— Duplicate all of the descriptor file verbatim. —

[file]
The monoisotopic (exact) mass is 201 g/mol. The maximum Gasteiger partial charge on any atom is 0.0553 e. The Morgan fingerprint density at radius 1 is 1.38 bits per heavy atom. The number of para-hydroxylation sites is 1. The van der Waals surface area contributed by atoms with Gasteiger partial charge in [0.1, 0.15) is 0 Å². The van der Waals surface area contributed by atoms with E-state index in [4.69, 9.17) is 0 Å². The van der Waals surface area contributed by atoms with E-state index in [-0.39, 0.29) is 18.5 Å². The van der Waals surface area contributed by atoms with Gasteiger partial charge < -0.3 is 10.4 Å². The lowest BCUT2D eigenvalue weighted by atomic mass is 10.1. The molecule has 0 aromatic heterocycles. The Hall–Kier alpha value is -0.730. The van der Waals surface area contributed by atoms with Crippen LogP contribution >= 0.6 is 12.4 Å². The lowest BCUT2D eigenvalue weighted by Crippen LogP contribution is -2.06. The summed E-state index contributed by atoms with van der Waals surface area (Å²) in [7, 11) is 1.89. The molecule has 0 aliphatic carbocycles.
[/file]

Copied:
The monoisotopic (exact) mass is 201 g/mol. The maximum Gasteiger partial charge on any atom is 0.0553 e. The Morgan fingerprint density at radius 1 is 1.38 bits per heavy atom. The number of para-hydroxylation sites is 1. The van der Waals surface area contributed by atoms with Gasteiger partial charge in [0.1, 0.15) is 0 Å². The van der Waals surface area contributed by atoms with E-state index in [4.69, 9.17) is 0 Å². The van der Waals surface area contributed by atoms with E-state index in [-0.39, 0.29) is 18.5 Å². The van der Waals surface area contributed by atoms with Gasteiger partial charge < -0.3 is 10.4 Å². The lowest BCUT2D eigenvalue weighted by atomic mass is 10.1. The molecule has 0 aromatic heterocycles. The Hall–Kier alpha value is -0.730. The van der Waals surface area contributed by atoms with Crippen LogP contribution >= 0.6 is 12.4 Å². The lowest BCUT2D eigenvalue weighted by Crippen LogP contribution is -2.06. The summed E-state index contributed by atoms with van der Waals surface area (Å²) in [7, 11) is 1.89. The molecule has 0 aliphatic carbocycles.